Theft Crimes - Larceny, Grand Theft, Robbery, Embezzlement, and Auto-theft

What is Theft?

The crime of theft occurs where a person intends to deprive another of property or to appropriate to himself (or a third person), and such person takes, obtains, or withholds such property from an owner of the property.1 Grand theft is where the value of the property taken exceeds one thousand dollars ($1,000), specific property is taken (like a credit card), or the property is taken directly from the person. Embezzlement is a type of theft where a person is entrusted to hold onto property and without the permission of the owner, exercises control over it in a manner inconsistent with the continued rights of the owner, knowing that he has no permission or authority to do so.2 Auto-theft is where the property stolen is a vehicle. Robbery is when, in the course of committing a larceny, a person uses or threatens the immediate use of physical force upon another person.3

What Are the Consequences?

If you are accused of a theft crime, the District Attorney (“D.A.”) has the power to charge you with a misdemeanor or a felony depending on the amount taken, the circumstances surrounding the offense, and the number of prior offenses that you have. If this is your first theft offense and you took property with a value less than $1,000, then the D.A. may offer you what is known as ACD (Adjournment in Contemplation of Dismissal), or an opportunity to eventually dismiss and seal the offense. If you are not eligible for ACD, then you will be charged with a misdemeanor offense that is punishable by one year or less of county jail.

With regards to grand larceny and other times of theft, your punishment will vary depending on the amount taken and whether you are a predicate felon. A predicate felon is someone who has committed a felony within the last 10 years (not including jail/prison time).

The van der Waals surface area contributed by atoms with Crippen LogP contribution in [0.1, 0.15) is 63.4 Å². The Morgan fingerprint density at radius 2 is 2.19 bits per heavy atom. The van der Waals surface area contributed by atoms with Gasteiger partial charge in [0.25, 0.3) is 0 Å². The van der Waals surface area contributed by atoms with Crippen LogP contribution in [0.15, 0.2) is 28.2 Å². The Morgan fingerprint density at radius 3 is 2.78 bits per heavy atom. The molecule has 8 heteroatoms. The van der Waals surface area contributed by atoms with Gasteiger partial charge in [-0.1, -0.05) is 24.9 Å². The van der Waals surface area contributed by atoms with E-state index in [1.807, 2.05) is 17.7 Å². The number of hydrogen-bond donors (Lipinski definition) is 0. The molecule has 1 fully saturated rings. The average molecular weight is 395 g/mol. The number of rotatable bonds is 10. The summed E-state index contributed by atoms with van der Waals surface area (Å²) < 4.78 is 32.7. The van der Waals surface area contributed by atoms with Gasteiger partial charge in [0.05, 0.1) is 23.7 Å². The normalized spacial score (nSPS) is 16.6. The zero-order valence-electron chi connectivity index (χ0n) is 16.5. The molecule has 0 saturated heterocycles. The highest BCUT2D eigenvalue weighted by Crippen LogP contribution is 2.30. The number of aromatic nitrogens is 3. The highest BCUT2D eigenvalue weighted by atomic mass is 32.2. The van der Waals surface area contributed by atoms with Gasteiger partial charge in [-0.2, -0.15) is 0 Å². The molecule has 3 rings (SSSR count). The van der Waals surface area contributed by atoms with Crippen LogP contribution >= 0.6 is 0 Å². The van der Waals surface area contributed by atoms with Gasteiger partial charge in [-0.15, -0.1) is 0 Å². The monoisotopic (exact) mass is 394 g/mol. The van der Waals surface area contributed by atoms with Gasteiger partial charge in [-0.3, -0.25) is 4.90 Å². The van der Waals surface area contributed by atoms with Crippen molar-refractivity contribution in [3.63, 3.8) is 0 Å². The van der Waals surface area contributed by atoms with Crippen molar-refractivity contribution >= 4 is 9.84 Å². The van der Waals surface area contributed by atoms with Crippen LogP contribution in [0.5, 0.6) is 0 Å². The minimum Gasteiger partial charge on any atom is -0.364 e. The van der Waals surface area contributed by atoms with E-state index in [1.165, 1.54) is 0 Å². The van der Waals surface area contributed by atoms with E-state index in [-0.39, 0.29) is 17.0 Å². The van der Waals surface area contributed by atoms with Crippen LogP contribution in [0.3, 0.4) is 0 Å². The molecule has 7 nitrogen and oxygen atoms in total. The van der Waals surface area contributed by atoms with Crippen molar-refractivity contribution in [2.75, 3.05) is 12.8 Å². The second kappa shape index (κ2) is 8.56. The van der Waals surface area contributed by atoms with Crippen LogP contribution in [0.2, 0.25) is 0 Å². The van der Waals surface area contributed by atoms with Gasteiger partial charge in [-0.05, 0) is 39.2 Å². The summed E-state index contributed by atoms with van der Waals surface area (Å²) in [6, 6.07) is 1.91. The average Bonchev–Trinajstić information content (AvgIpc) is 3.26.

Years In Prison
Class of FelonyFirst time felony offenderPredicate felon
MinMaxMinMax
B (first degree grand larceny, criminal possession of stolen property, mortgage fraud)1 - 38 1/3 - 252-43 1/2 - 7
C (second degree grand larceny, criminal possession of stolen property, mortgage fraud)-5-153 1/2 - 77 1/2 - 15
D (third degree second degree grand larceny, criminal possession of stolen property, mortgage fraud)-2 1/3 - 7
E (fourth degree grand larceny, second degree auto-theft)-1 1/3 - 44 1/2 - 912 1/2 - 25

In addition to this jail time, the District Attorney will add a criminal protective order4, restitution to the victim, and standard fines and fees. In addition, it is important to know that your theft conviction can be used by the D.A. as a prior to raise your sentence the next time you are accused of burglary or theft. Worst of all, the theft conviction will go on your permanent record and affect your future employment, state licensing and other benefits. If the conviction surfaces, others may will judge your character as untrustworthy.

How We Can Help You

If you want to avoid these consequences listed above, then you need a criminal attorney who can present a winning case in court before the Judge and in plea bargaining with the DA. For you, winning can be substituting jail time with probation and community service. Or, winning might mean getting your charges reduced, or entire case dismissed. As a past prosecutor who has handled countless cases involving larceny, Lavy Law has insider’s knowledge on how to obtain the best result for your case. As a counselor at law who has helped many kleptomaniacs or people with a compulsion towards theft through connecting them with community resources, we know how to empower you during this process just like a coach. As a trial attorney who has tried grand larceny and auto-theft cases with every kind of defense, Lavy Law knows how to win your case before a judge or jury.

Please read our Recent Cases to see that we have won a case just like yours.

If you are being accused of a theft offense, Contact Us immediately for a consultation.


[1]See Penal Law § 155.05(1).

[2]See People v. Yannett, 49 NY2d 296 (1980)

[3]See Penal Law §160

[4]A criminal protective order is a court order that prevents a person from coming within a certain distance of a location. If you are found at this location, you are in violation of the order and can be arrested. Police officers have a record of your stay away order in the electronic database in their police cars.

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